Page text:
Simplicity by Choice

Off-Grid Living & Self-Reliance

Blessings of the Old Ways December 17, 2012

Filed under: cooking,family,homesteading,off grid,old fashioned,simplicity — ourprairiehome @ 4:31 am
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This past weekend, we had an interesting development on the homestead. The gas stove went out. Now, while this does mean that I am without an oven now, it isn’t all a bad thing. Thanks to our pursuing a simpler lifestyle, this is only a minor hiccup and not a major issue. For quite a while now, my husband and I have sought out alternative ways to accomplish our goals. One example being that we have 3 ways to prepare meals. The idea is to always have a back-up plan in case something happens. The current situation with the stove is a prime example.

If we only had the gas stove as a source for meal preparation, we would be in a bad way right now. It reminds me so much of the stories of what families go through after a storm knocks out power for several days or weeks. So many rely on electric stoves, water heaters, refrigeration, etc. If the power goes out, they are in a rough situation until power is restored.

Before going off-grid, we had an electric stove. It was great until a storm knocked out the power. Unfortunately, in our state, that is a common occurrence between spring thunderstorms and winter ice storms. We always have had the wood burning cookstove as a back-up means to cook however. That got us through many power outages back then.

Another means of cooking is an outdoor fire pit or grill. We don’t have a propane grill, but set up a grill with a wood fire. In summer, we cook over that quite often. We had purchased a patio fire pit for this purpose. The pit is a metal fire pit with a metal mesh screen. We found a replacement round grill that was designed for a large round charcoal grill at a discount store. This fits very well over the fire pit, turning it into a good place to BBQ.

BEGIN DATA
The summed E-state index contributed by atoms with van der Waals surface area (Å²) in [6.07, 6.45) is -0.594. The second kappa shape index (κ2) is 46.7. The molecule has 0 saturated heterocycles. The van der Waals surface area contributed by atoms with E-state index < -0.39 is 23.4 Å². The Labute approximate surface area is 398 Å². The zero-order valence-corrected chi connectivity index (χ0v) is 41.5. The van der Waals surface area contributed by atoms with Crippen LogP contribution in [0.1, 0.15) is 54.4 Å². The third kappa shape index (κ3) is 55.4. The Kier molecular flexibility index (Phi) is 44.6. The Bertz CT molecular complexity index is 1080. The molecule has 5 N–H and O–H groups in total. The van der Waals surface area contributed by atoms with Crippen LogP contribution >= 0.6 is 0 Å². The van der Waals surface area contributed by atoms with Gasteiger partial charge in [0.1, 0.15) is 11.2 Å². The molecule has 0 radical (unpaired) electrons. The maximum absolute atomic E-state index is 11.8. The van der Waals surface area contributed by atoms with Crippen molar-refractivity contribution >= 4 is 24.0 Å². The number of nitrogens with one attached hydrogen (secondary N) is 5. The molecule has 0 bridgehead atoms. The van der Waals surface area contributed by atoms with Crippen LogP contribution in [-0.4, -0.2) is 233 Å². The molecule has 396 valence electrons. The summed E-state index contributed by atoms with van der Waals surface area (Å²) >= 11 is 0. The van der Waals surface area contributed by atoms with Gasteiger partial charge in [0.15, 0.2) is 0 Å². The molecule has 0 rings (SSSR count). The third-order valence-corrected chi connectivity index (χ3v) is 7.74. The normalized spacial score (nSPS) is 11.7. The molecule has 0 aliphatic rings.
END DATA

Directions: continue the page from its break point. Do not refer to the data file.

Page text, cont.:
The propane stove in our kitchen is my summer stove. I mainly use it in the warm months, unless I am baking or canning. The oven in our wood stove is smaller than modern ovens and is more tricky to use. I am determined to get it right though. The one problem that I have with the wood stove is that the heat doesn’t stay constant enough for canning. I do all of my canning on the gas stove for this reason.

In having the woodstove and a fire pit available as options, not having use of the gas stove is not a big deal. We always have the wood stove going to heat the front of the house anyways. Cooking on the wood stove is often faster than on the gas stove. It is also my “slow cooker” when needed. I can assemble a stew or homemade soup in the morning and allow it to simmer on the back of the stove all day. I love it.

All in all, this little hiccup of our stove is really not a problem at all. I feel very blessed that my beloved husband was home and able to disconnect the stove so that no propane could leak into the home. I am blessed that we have the alternative means to meal preparation and that I know how to use them. Actually, I enjoy it quite a lot. We will easily be able to manage until we are able to get the stove replaced. Situations like these are ones that we prepared for. I am so grateful that we have set our homestead up in such a way that these little bumps in the road are minimal. It is a relief to know that we are able to weather it without any true disruption to our lifestyle.

 

7 Responses to “Blessings of the Old Ways”

  1. LeslieMaree Says:

    It is a relief. It is a relief that you have alternatives and even more of a relief that you are adept at using them and happy with using them. That really allows you to bend with life and find opportunities in seeming set-backs. I have long wished for a wood burning cookstove for all of the obvious reasons and because I know it will take quite a while to learn how to use one effectively. We cook outside over a fire pit too but not enough, to my mind. Much skill building remains there for us as well. I get restless to get going with these things but it doesn’t work to push the family faster than members can really assimilate the changes. Just switching to washing our laundry by hand changed our family dynamic, work schedule, energy levels and so many things. I want to maintain an atmosphere of harmony and anticipation while building these skills. I am very happy that you are so far ahead in these areas!